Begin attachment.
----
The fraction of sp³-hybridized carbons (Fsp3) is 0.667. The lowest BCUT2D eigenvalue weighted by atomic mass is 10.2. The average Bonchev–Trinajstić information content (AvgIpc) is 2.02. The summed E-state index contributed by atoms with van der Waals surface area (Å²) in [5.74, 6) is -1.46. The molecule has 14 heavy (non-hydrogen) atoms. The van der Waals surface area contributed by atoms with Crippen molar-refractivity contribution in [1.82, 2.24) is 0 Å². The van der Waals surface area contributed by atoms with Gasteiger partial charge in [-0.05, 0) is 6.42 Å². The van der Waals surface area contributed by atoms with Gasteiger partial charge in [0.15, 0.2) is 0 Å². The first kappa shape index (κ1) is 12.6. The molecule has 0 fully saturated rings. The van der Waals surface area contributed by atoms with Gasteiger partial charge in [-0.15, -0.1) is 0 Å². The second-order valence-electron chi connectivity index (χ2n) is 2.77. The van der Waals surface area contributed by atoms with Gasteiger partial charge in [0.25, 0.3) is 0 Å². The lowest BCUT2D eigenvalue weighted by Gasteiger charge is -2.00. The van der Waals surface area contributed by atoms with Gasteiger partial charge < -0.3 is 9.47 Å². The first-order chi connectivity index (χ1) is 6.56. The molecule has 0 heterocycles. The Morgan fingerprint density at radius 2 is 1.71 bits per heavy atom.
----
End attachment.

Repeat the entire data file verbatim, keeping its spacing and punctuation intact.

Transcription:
The fraction of sp³-hybridized carbons (Fsp3) is 0.667. The lowest BCUT2D eigenvalue weighted by atomic mass is 10.2. The average Bonchev–Trinajstić information content (AvgIpc) is 2.02. The summed E-state index contributed by atoms with van der Waals surface area (Å²) in [5.74, 6) is -1.46. The molecule has 14 heavy (non-hydrogen) atoms. The van der Waals surface area contributed by atoms with Crippen molar-refractivity contribution in [1.82, 2.24) is 0 Å². The van der Waals surface area contributed by atoms with Gasteiger partial charge in [-0.05, 0) is 6.42 Å². The van der Waals surface area contributed by atoms with Gasteiger partial charge in [0.15, 0.2) is 0 Å². The first kappa shape index (κ1) is 12.6. The molecule has 0 fully saturated rings. The van der Waals surface area contributed by atoms with Gasteiger partial charge in [-0.15, -0.1) is 0 Å². The second-order valence-electron chi connectivity index (χ2n) is 2.77. The van der Waals surface area contributed by atoms with Gasteiger partial charge in [0.25, 0.3) is 0 Å². The lowest BCUT2D eigenvalue weighted by Gasteiger charge is -2.00. The van der Waals surface area contributed by atoms with Gasteiger partial charge < -0.3 is 9.47 Å². The first-order chi connectivity index (χ1) is 6.56. The molecule has 0 heterocycles. The Morgan fingerprint density at radius 2 is 1.71 bits per heavy atom.